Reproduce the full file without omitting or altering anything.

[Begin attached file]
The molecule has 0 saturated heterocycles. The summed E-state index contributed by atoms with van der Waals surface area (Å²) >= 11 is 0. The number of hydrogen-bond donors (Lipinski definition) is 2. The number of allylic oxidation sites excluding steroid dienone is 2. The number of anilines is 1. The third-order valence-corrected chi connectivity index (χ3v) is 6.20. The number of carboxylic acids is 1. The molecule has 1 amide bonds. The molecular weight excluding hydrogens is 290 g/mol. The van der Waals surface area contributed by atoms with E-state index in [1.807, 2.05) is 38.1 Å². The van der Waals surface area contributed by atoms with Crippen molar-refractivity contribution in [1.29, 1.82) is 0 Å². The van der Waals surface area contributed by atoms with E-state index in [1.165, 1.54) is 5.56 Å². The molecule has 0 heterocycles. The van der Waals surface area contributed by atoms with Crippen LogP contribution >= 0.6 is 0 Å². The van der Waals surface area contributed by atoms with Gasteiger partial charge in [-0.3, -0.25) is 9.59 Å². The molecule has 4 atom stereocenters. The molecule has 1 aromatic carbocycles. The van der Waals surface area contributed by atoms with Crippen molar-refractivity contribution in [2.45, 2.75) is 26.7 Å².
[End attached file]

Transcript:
The molecule has 0 saturated heterocycles. The summed E-state index contributed by atoms with van der Waals surface area (Å²) >= 11 is 0. The number of hydrogen-bond donors (Lipinski definition) is 2. The number of allylic oxidation sites excluding steroid dienone is 2. The number of anilines is 1. The third-order valence-corrected chi connectivity index (χ3v) is 6.20. The number of carboxylic acids is 1. The molecule has 1 amide bonds. The molecular weight excluding hydrogens is 290 g/mol. The van der Waals surface area contributed by atoms with E-state index in [1.807, 2.05) is 38.1 Å². The van der Waals surface area contributed by atoms with Crippen molar-refractivity contribution in [1.29, 1.82) is 0 Å². The van der Waals surface area contributed by atoms with E-state index in [1.165, 1.54) is 5.56 Å². The molecule has 0 heterocycles. The van der Waals surface area contributed by atoms with Crippen LogP contribution >= 0.6 is 0 Å². The van der Waals surface area contributed by atoms with Gasteiger partial charge in [-0.3, -0.25) is 9.59 Å². The molecule has 4 atom stereocenters. The molecule has 1 aromatic carbocycles. The van der Waals surface area contributed by atoms with Crippen molar-refractivity contribution in [2.45, 2.75) is 26.7 Å².